It’s as if the song is less about him as a man than the romanticism of what they would’ve represented together. Even the use of the pronoun ‘we’ in the chorus is unlike any other song she’s written about an ex, and there’s an absence of antagonism that makes this an outlier in her discography.
With a Nile Rogers inspired guitar lick and an ’80s synth kicking the song along, it makes for a refreshing change of palette from the emotive gut punch of the rest of her ‘songs about exes’ collection.
It wasn’t even a single, but as far as her evolution goes as an artist, this was an understated leap in progression. Closing her masterpiece 1989, ‘Clean’ reframes love, heartache and all the bullshit in between as just steps in a larger journey of self-acceptance and happiness. The album might be called 1989 because it’s a woman finally mature enough to reflect on her youth with a critical lens.
And after four albums riding on her emotional rollercoaster, ‘Clean’ is a moment of calm, a welcome respite from her dizzying highs and tempestuous lows. You just wanna give her a hug. She’s finally found her zen and may it may it last forever…hang on, is that a Kim Kardashian Snapchat story? Shit.
‘Look What You Made Me Do’ (2017)
That first text you send after an argument is rarely a smart idea. And billed as her long awaited comeback to Kim and Kanye after they outed her for lying about her knowledge of ‘Famous’, the first single of reputation instead came across as a pathetic rehash of old news.
The controversy was almost 18 months old and it sadly it seemed the only one who still cared about it was Taylor. Now it’s important to note that if this song slayed, it wouldn’t matter if the feud was 18 months old or years old, but the timing became a factor because the song sucked.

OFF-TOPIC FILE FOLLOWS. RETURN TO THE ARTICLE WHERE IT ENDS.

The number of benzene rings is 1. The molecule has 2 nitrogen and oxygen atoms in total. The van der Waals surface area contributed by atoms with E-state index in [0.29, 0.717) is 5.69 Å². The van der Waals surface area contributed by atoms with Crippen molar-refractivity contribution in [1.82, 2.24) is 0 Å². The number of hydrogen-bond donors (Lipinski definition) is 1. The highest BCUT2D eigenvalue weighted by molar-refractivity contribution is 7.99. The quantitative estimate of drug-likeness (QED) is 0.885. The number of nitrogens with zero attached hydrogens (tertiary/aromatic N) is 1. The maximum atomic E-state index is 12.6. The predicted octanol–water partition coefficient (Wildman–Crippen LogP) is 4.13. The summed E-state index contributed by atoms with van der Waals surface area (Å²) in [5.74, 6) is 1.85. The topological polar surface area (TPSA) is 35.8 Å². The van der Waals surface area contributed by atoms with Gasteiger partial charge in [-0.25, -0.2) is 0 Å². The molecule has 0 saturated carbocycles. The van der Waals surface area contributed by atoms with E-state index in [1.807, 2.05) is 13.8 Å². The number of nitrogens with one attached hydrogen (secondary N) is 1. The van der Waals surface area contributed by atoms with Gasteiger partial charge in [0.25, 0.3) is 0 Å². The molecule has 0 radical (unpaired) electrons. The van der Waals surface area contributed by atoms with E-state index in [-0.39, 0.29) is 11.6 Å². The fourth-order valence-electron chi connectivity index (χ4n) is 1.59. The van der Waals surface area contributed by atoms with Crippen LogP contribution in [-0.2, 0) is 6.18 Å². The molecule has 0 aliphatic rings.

It seems counterintuitive to describe a song of Taylor Swift’s as over-dramatic, but Jack Antonoff should’ve said no. Electro-clash hadn’t been cool for almost a decade and the bridge where she repeats the title of the song is just bad songwriting as well as blame dodging.
Instead of playing the victim, it would have been stronger to own the fuck up and bite back; instead there is a middle-eight breakdown where a voicemail Taylor Swift tell us “I’m sorry, the old Taylor can’t come to the phone right now…Why? Oh, ’cause she’s dead!”
So for those who thought the über-white faux-rapping in ‘Shake It Off’ was as cringe-worthy as Swift could get, check yo’ self.
Out of all the songs on reputation that try to reframe her tumultuous preceding year, ‘Delicate’ nails the pathos the most effectively. Maybe she uses autotune to hide her voice as a metaphor for her cultural exile, but it’s more likely that she uses it because it makes a cool juxtaposition when her verse drops.
Either way the song succeeds for all the reasons ‘Look What You Made Me Do’ fails; it is at once inextricably linked to her fall from grace, but most importantly never addresses it. And as such, it’s humble without being self-pitying and sounds like someone just trying to move on with their life.